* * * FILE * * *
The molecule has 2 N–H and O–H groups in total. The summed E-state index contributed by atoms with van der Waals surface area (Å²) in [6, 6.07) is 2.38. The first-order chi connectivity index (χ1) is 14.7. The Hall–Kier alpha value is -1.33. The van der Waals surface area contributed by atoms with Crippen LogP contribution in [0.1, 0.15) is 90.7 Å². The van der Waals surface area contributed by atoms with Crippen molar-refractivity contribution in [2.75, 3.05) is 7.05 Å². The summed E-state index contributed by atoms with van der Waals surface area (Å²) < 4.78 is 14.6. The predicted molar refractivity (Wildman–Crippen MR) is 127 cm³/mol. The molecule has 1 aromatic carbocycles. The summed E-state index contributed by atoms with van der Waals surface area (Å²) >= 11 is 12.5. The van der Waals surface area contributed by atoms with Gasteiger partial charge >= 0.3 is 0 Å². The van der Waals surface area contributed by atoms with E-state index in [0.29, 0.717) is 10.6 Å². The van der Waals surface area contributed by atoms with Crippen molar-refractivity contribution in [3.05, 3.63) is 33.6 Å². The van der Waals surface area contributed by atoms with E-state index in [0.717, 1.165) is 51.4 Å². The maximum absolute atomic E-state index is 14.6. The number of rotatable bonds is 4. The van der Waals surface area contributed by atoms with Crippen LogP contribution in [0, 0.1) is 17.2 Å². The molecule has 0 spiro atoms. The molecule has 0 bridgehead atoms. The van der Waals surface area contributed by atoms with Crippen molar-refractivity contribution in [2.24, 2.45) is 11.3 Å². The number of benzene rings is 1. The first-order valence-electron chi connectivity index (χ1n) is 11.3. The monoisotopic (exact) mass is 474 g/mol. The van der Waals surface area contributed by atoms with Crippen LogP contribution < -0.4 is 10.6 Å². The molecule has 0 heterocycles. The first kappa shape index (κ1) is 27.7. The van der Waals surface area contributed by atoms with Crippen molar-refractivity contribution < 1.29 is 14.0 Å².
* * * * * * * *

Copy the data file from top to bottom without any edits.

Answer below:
The molecule has 2 N–H and O–H groups in total. The summed E-state index contributed by atoms with van der Waals surface area (Å²) in [6, 6.07) is 2.38. The first-order chi connectivity index (χ1) is 14.7. The Hall–Kier alpha value is -1.33. The van der Waals surface area contributed by atoms with Crippen LogP contribution in [0.1, 0.15) is 90.7 Å². The van der Waals surface area contributed by atoms with Crippen molar-refractivity contribution in [2.75, 3.05) is 7.05 Å². The summed E-state index contributed by atoms with van der Waals surface area (Å²) < 4.78 is 14.6. The predicted molar refractivity (Wildman–Crippen MR) is 127 cm³/mol. The molecule has 1 aromatic carbocycles. The summed E-state index contributed by atoms with van der Waals surface area (Å²) >= 11 is 12.5. The van der Waals surface area contributed by atoms with Gasteiger partial charge >= 0.3 is 0 Å². The van der Waals surface area contributed by atoms with E-state index in [0.29, 0.717) is 10.6 Å². The van der Waals surface area contributed by atoms with Crippen molar-refractivity contribution in [3.05, 3.63) is 33.6 Å². The van der Waals surface area contributed by atoms with E-state index in [0.717, 1.165) is 51.4 Å². The maximum absolute atomic E-state index is 14.6. The number of rotatable bonds is 4. The van der Waals surface area contributed by atoms with Crippen LogP contribution in [0, 0.1) is 17.2 Å². The molecule has 0 spiro atoms. The molecule has 0 bridgehead atoms. The van der Waals surface area contributed by atoms with Crippen molar-refractivity contribution in [2.24, 2.45) is 11.3 Å². The number of benzene rings is 1. The first-order valence-electron chi connectivity index (χ1n) is 11.3. The monoisotopic (exact) mass is 474 g/mol. The van der Waals surface area contributed by atoms with Crippen LogP contribution < -0.4 is 10.6 Å². The molecule has 0 heterocycles. The first kappa shape index (κ1) is 27.7. The van der Waals surface area contributed by atoms with Crippen molar-refractivity contribution < 1.29 is 14.0 Å².